Finally, I should like to return to a particular point because it illustrates what I am saying to the hilt. I ask the noble and learned Lord to read the Scott Report if he has not already done so. The Scott Report is a monument to the crucial role of the independent prosecutor. The Matrix Churchill case in a nutshell concerned the suggestion by the Government that this company and its managing director, Mr Henderson, were deceiving the Government by putting forward licences which were in themselves deceitful in sending military goods to Iraq. The Attorney-General instructed Ministers that they were to sign certificates to say that the internal documents in each department could not be disclosed to the defence because that would be against the interests of the state and, as regards MI6, would put innocent persons' lives at risk. The gentleman's defence was that Ministers knew perfectly well what was implied in the licences, that they tipped the wink as regards the form of the licences, and that far from being deceitful he was going to Iraq and giving information to MI6 which was of the greatest possible value to the Government.

The prosecuting counsel was instructed to urge the judge to maintain that ban on those internal documents which would prove the innocence of this man and his company. His instructions were to urge the judge to do that. One of the Ministers, the only Minister who was not a member of the Bar—the other three all were, and two of them were Queen's Counsel—objected to signing the document because he could see perfectly plainly that the documents would be of use to the defence. He requested that that objection should be conveyed to the judge. What did Scott find? First, he found that there was no justification for those certificates. Secondly, he found that the judge had never been told—because prosecuting counsel had never been told—of the Minister's objection to signing the certificate. Thirdly, he found that the law that he was told to uphold in court based on the civil law was entirely unapplicable to a criminal case. Fourthly, he found that lawyers in the departments concerned took the course of holding back documents rather than applying their minds to whether or not they would help the defence. Finally, he found that government lawyers altered witness statements in order to fit in with the departmental policy.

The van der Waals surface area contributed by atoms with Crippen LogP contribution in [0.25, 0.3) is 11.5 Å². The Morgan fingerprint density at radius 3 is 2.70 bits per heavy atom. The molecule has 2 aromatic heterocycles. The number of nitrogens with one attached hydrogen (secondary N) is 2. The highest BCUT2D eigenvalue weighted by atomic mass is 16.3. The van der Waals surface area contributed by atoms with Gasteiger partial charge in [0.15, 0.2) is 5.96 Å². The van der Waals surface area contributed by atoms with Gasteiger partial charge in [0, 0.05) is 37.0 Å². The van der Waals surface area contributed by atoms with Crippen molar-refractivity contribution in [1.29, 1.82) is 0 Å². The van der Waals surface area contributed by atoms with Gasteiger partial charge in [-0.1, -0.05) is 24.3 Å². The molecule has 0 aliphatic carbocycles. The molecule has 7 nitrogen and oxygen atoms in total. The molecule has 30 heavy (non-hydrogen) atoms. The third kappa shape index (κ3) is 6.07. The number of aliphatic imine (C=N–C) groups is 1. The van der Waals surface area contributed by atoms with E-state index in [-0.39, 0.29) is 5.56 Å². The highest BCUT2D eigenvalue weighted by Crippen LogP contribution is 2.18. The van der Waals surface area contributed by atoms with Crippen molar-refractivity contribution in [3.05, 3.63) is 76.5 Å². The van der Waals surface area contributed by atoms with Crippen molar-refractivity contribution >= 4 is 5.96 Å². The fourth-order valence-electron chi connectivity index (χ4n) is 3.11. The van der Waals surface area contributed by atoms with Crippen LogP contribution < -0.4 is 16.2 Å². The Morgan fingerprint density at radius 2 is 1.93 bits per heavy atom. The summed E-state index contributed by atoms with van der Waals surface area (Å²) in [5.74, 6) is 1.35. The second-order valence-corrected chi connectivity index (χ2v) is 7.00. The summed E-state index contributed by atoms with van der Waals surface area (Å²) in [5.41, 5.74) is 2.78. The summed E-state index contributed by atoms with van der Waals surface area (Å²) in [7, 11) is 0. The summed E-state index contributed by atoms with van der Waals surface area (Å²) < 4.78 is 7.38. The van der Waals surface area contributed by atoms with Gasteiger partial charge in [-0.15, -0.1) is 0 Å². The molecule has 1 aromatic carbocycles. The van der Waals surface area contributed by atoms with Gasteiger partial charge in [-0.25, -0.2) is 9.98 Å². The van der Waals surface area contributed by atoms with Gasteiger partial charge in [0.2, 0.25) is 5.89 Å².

Could there be any more condemnatory example of what happens when lawyers act for the Government, and when even trained barristers are in political positions? Luckily, counsel for the Crown, Mr Moses, behaved as one hopes independent counsel would do. When he saw that there was a possible miscarriage of justice ahead of him, he, totally on his own initiative, decided that these documents should of course be released to the defence. On his own initiative he asked the judge to go back on his ruling that the intelligence documents should not be allowed to be revealed, and after consultation with the Attorney-General, and having told him of his views, brought the whole prosecution to an end.

I have taken up time in referring to that case. It was only because there was an independent prosecutor, independent of the departments concerned and independent of the Government, and a defence barrister who was prepared to maintain the pressure on the prosecution, that there was not a fundamental miscarriage of justice. Anyone who has read the Scott Report will see that if the four lawyers in that case had been government employed lawyers, there would have been no possibility whatever of that company and that managing director being acquitted. Indeed in a case that preceded that one concerning much the same situation, the barristers were not sufficiently independent. They gave the advice that the defendant should plead guilty. Some form of plea bargaining was arrived at and it was only after the Scott Report that that case was returned to the Court of Appeal, the plea was set aside and a miscarriage of justice which had taken place was set right.

That is all I say in support of the noble and learned Lord, Lord Ackner. A state prosecutor and a state defender are both made possible under this Bill, supervised by members of the executive, the Attorney-General and the Lord Chancellor. That surely raises a somewhat menacing matter of principle worthy of further consideration and worthy of consideration by the Committee.

Baroness Thornton

I have just witnessed the Committee taking its gloves off. I have witnessed what one might perhaps call a bit of noble mud wrestling. I believe that the noble Lord, Lord Hutchinson, and I inhabit different planets. It is simply not accurate to say that the legal profession is held in such high esteem. I wish that that were the case. It is true that members of the legal profession are held in higher esteem than politicians and journalists, but that probably is not saying much! The reasons for that are several. One reason is that not many ordinary people have access to the law. A second reason is that people believe that vested interests and restrictive practices are involved which do not make the law accessible to ordinary people.